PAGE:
Beatty’s varied past is expected to help her navigate her first term in Congress.
In a closely divided House, particularly one in which about half the membership has turned over in the past three election cycles, leadership is more important than ever. The influx of new members has created opportunity for advancement, whether within House leadership ranks or in other political offices. Here are 10 House freshmen (in alphabetical order) worth watching as the 113th Congress gets under way.
Beatty was the first woman to serve as Democratic leader in the Ohio state House. Perhaps it’s not a surprise that she counts Minority Leader and former Speaker Nancy Pelosi as a political inspiration, then, as both women are leadership trailblazers. Beatty’s résumé, though, is wide and varied, and she brings to the table experience as a college administrator, professor, mental health counselor, local government health services official and even a small-business owner as the proprietor of a clothing boutique in Columbus. As the representative of the swing state’s biggest city and capital, she can bring an urban focus to her work in Congress and as a new member of the Congressional Black Caucus.
It likely won’t be long before House GOP leaders see the sunny, articulate Brooks as a natural spokeswoman for the conference. Her service in government — she was a deputy mayor of Indianapolis and a U.S. attorney — dovetails with time spent as a community college administrator and has given her insight into workforce and education issues. Brooks has preached civility as a means of conducting the public’s business, something she says has been instrumental in her ability to work with diverse constituencies.
Castro and his twin brother, San Antonio Mayor Julian Castro, are rock stars back home and have been celebrated as the new face of the Democratic Party since they burst onto the national scene at the Democratic National Convention in Charlotte, N.C., last summer. The Stanford and Harvard-educated Joaquin spent 10 years in the rough-and-tumble Texas state House before winning his congressional seat. The twins give San Antonio a local-national one-two punch that could elevate the sleepy-yet-populous city as well as their respective careers.
Cotton was sworn in to his first term Jan. 3, but Republican strategists didn’t even wait that long to start salivating at the prospect of having the Harvard-educated Army veteran (he served in Iraq and Afghanistan) with the leading-man name and looks running against Democratic Sen. Mark Pryor. Cotton credits President Bill Clinton with sparking his interest in politics, and Cotton’s deep conservative views hew closely to his district’s red tint.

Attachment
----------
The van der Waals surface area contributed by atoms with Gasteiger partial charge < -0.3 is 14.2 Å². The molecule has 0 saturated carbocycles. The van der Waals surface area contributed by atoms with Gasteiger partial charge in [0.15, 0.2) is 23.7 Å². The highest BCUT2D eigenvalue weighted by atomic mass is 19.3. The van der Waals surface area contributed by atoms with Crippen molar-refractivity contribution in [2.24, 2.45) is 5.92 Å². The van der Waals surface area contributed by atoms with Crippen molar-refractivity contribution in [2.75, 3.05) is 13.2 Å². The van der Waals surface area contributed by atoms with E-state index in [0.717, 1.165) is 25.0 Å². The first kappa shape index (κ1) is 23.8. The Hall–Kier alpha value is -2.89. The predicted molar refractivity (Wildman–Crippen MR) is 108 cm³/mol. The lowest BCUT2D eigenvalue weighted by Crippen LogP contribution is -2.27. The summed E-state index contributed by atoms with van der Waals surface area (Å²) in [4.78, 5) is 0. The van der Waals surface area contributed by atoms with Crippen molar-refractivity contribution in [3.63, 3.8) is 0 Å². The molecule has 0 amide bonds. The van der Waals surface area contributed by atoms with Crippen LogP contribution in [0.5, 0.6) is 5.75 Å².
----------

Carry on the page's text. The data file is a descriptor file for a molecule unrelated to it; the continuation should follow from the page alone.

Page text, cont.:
The youngest person ever elected to the Hawaii Legislature had not been sworn into her U.S. House seat when she expressed interest in being appointed to fill the vacant Senate seat of the Aloha State’s recently departed political godfather, Democrat Daniel K. Inouye. She didn’t get the nod, but she’s still one to keep watch on. The Hawaii National Guard combat veteran also served on the Honolulu City Council and blazed another path on her way to her House election last year: being the first Hindu elected to Congress.
Hudson brings extensive Capitol Hill experience, having served as chief of staff to three Republican lawmakers, an experience that gives him a head start on issues that sometimes take years to be familiar with for other members.
Lujan Grisham, who was elected by her peers to be freshman class president in the second term of the 113th Congress, hails from a diverse, Albuquerque-based district that could be viewed as a microcosm of the Democratic coalition: urban and suburban, with a growing minority base that values progressive politics as well as regional traditions. Her service in New Mexico’s Aging and Health departments also gives her experience into premier political issues Congress will grapple with.
The GOP freshman class president brings a wealth of experience to the job as a former Capitol Hill staffer, Indiana legislator and state GOP official. His close association to the popular former Indiana Gov. Mitch Daniels and his ability to stay on message and be a team player put him high on the list of freshmen to watch.
Wagner has experience in everything from the glitzy diplomatic post of ambassador to Luxembourg, to the more nuts-and-bolts state Republican Party chairwoman, to the blue-collar sheen of being on the Lafayette Township Committee. She also held management positions at all-American brands Hallmark Cards and Ralston Purina, and she complements a strong leadership profile for women in the freshman class.
James Jones, communications director for DC Vote, tapes a "DC Constituents Service Day" sign on the wall as he stands with other DC residents outside of Rep. Andy Harris's office on Capitol Hill to protest Harris' actions against D.C.'s marijuana laws on Thursday, July 24, 2014. DC Vote encouraged DC residents to bring their complaints about city services to the Maryland congressman.